TIME: UM Law Professor, Space Expert Featured in Moon’s Historic Site Fight Article

‘We Need That Boot Print.’ Inside the Fight to Save the Moon’s Historic Sites Before It’s Too Late

By Currie Engel/TIME

Half a century after humankind first walked on the moon, our sole natural satellite is becoming a much busier place. NASA wants to make a return trip, as do private American space companies like Elon Musk’s SpaceX. China has a rover exploring the far side of the moon, while countries from Israel to Russia are planning lunar missions of their own.

All that traffic has some experts worried about what might happen to the moon’s most historic sites. In part because the moon has no weather to speak of, artifacts left there tend to be well-preserved. If you visited the moon today, you could find everything from the three “moon buggies” that NASA astronauts left behind to Neil Armstrong’s footprints at Tranquility Base. But those sites and artifacts could still be disturbed by a careless visitor, like an off-roading truck ripping up a pristine beach.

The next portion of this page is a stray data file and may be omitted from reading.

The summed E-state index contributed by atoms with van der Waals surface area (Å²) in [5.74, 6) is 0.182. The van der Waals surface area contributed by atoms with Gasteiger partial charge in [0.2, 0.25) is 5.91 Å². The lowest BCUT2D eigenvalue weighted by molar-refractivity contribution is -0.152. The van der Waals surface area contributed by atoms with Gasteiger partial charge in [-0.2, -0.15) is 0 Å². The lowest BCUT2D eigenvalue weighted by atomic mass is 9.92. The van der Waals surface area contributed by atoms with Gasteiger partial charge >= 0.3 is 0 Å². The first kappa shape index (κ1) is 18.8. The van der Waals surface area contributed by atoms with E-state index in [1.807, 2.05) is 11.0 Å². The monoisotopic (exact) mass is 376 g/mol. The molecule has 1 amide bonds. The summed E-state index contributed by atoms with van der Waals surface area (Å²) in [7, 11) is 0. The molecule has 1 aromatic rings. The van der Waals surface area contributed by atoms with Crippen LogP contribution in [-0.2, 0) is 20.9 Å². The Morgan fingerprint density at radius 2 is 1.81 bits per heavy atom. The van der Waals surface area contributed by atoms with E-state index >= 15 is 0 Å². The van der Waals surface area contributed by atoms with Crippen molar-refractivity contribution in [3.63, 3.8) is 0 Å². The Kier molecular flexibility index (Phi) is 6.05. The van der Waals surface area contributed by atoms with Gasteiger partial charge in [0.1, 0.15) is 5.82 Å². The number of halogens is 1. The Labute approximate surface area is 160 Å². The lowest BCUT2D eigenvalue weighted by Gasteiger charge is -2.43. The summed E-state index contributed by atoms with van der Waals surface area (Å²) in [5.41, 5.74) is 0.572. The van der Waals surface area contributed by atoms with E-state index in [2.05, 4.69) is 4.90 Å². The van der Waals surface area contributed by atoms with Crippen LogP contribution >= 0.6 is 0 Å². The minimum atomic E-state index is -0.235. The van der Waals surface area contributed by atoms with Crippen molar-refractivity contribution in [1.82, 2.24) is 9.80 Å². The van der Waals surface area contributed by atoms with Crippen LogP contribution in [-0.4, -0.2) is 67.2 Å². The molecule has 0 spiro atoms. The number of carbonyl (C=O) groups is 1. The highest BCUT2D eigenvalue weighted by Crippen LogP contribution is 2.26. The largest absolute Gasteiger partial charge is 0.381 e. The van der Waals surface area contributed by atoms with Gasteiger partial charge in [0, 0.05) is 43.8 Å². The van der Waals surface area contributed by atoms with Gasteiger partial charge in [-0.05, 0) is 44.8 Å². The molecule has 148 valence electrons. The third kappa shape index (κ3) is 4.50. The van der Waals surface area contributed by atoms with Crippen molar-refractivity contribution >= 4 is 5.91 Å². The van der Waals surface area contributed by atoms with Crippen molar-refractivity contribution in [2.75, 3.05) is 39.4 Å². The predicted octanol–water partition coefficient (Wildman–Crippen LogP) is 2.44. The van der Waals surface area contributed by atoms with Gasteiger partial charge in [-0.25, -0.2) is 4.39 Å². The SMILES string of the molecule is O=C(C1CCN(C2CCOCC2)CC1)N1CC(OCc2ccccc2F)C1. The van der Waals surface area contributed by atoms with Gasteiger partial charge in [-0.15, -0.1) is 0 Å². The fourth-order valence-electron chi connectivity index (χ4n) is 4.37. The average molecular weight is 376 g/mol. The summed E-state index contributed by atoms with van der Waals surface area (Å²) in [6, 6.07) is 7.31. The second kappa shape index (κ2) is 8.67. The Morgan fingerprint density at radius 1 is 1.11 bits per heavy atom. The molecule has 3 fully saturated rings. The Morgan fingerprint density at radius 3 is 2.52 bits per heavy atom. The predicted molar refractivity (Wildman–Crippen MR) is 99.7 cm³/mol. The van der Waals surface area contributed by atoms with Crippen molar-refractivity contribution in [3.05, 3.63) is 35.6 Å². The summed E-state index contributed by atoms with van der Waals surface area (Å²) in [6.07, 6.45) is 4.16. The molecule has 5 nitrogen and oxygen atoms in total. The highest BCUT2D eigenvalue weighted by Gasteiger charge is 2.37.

“You can go up there and run over those boot prints or those rubber tracks with impunity,” says Michelle Hanlon, an air and space law instructor at the University of Mississippi. Hanlon is a co-founder of For All Moonkind, a non-profit that seeks to protect what she calls important “human heritage” sites and artifacts in outer space.

“We need [Armstrong’s] boot print to remind us of how amazing it is that we got there,” says Hanlon, who became a space lawyer after her sons sparked an interest in the cosmos. “And to be inspired by that to do even more.”

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